Tag Archives: korean

Oldboy – Review

17 Jan

Sympathy for Mr. Vengeance, the first film in Park Chan-wook’s Vengeance trilogy, left me wanting more. It was definitely a good movie, but I can’t say that it was a great movie. In 2003, however, audiences were treated to and shocked by Oldboy. Every film student in the world has heard of this movie and I can almost guarantee that any film fanatic has seen this at least once. The first time I saw this movie, I really enjoyed it, but felt like I was missing a lot of the hype. After this second viewing, I understand completely. Oldboy is more than just a thriller. It’s also a mystery, dark comedy, and action film with strong roots in Shakespearean and Grecian tragedies.

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Oh Dae-su (Choi Min-sik) is an average Seoul businessman with a wife and daughter, who has believed to have lived a normal life. One night, Oh Dae-su is kidnapped and placed in a room for fifteen years. While in the room, Oh Dae-su changes and becomes psychologically twisted and thirsty for revenge. When he is let out after fifteen years, Oh Dae-su starts his quest for revenge and meets Mi-do (Kang Hye-jung), a chef who is willing to help him out, despite her not even knowing anything about him. As the kidnapper is revealed as millionaire Woo-jin Lee (Yoo Ji-tae), the mystery becomes even more intriguing. Instead of who locked Oh Dae-su in a room, he has to figure out why, and the answers may push him to the edge of his sanity.

If you were to take all of the good things from Sympathy for Mr. Vengeance, like the excellent blocking, cinematography, and story, and then take away how awful the plotting of that movie is, you still wouldn’t have Oldboy. In order to describe how great Oldboy is you would have to add in a mixture of excellent suspense combined with spot on pacing, and only then would you see how excellent Oldboy is. This is one of those essential pieces of film that everyone should see if they are interested in film. It’s more than just a bloody thriller. It’s a look into the darkest parts of human psychology where revenge and murder are just part of a person’s life.

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This has a very similar artistic style to Sympathy for Mr. Vengeance. In terms of set design, this is a dirty looking movie, but once again Park Chan-wook has shown how he has a talent for creating beauty amongst the grime. His lensing in this movie is fantastic, but his interesting use of the camera doesn’t stop there. One scene in particular that stands out is a huge fight scene shot from the side of a corridor that was filmed in one continuous take. It isn’t rare for editors to hide cuts into takes as long as these, but this shot was 100% done in one take. Every shot is composed wonderfully, which once again shows that Park has one of the best eyes in the international film industry.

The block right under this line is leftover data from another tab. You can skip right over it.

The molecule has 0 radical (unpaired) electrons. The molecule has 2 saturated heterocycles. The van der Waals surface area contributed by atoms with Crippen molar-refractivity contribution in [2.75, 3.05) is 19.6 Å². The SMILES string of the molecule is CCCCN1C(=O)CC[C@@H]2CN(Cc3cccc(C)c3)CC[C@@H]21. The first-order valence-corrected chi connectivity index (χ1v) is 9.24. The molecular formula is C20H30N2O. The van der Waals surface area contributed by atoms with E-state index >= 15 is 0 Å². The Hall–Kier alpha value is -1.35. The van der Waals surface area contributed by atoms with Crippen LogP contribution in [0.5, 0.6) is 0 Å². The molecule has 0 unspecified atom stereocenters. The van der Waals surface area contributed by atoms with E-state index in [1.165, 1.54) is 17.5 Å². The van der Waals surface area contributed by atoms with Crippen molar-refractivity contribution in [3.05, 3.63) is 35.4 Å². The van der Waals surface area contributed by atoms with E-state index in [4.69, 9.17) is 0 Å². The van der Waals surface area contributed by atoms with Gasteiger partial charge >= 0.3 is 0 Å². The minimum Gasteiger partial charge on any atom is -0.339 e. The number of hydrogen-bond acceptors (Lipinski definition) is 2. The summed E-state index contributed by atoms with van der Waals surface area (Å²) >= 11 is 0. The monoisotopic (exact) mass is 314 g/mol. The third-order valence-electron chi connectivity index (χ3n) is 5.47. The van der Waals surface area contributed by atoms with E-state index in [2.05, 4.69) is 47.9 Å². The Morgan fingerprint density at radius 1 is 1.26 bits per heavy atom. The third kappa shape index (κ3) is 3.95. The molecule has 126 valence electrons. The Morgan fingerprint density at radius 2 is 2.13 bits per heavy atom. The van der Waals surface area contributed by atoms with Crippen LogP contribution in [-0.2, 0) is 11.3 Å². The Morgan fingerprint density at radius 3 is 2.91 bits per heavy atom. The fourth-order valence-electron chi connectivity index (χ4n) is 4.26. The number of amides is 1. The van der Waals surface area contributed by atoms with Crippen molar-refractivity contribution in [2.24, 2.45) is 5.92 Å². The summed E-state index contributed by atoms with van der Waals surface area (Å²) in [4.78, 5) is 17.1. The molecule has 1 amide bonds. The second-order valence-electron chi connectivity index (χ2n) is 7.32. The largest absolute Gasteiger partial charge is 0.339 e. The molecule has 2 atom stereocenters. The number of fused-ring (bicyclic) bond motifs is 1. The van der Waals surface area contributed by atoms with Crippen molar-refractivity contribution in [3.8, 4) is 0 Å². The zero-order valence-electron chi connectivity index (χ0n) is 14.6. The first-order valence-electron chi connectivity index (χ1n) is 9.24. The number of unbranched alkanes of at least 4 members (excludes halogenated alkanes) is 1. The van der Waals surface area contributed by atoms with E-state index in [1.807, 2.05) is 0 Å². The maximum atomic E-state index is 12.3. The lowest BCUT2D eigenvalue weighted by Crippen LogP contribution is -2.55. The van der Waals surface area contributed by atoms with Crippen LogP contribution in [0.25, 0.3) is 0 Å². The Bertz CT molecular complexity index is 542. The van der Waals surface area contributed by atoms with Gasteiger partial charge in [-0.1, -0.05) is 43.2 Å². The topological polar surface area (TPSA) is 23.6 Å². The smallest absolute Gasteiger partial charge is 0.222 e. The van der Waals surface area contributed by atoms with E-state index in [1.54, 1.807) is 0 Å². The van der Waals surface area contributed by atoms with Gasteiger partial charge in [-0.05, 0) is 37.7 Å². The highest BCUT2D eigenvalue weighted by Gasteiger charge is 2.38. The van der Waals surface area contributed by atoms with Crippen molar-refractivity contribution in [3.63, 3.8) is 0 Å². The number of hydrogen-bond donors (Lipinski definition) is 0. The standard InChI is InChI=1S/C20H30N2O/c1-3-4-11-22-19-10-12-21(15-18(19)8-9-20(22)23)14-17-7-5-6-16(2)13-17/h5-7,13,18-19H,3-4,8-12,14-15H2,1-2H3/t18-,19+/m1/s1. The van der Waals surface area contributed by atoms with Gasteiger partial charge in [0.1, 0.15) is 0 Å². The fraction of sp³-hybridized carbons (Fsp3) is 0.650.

As great as Oldboy looks, it wouldn’t have worked without Choi Min-sik’s excellent performance. Oh Dae-su is a very complicated character with a lot of ups and downs, and Choi plays it with spot on perfection. There are scenes where he is smiling, but we sense all of the inner pain that is boiling beneath the surface, and other times where his acting shows all of the anger and hate. The climax of the movie, which really shows comparisons between Shakespearean and Grecian tragedies, really highlights Choi’s abilities and is one of the best onscreen performances I have ever seen.

Oldboy is one of the best films ever made, and deserves to be on the same lists as classic films. In its own right, it is a contemporary classic that will go down in film history. It’s a poetic story of violence, love, and revenge that shows a side of humanity that people don’t normally like to see. Choi Min-sik gives an excellent performance, and Park Chan-wook shows his talent as a film maker and story teller. If you haven’t seen this Oldboy, it is your responsibility to see it as quickly as possible.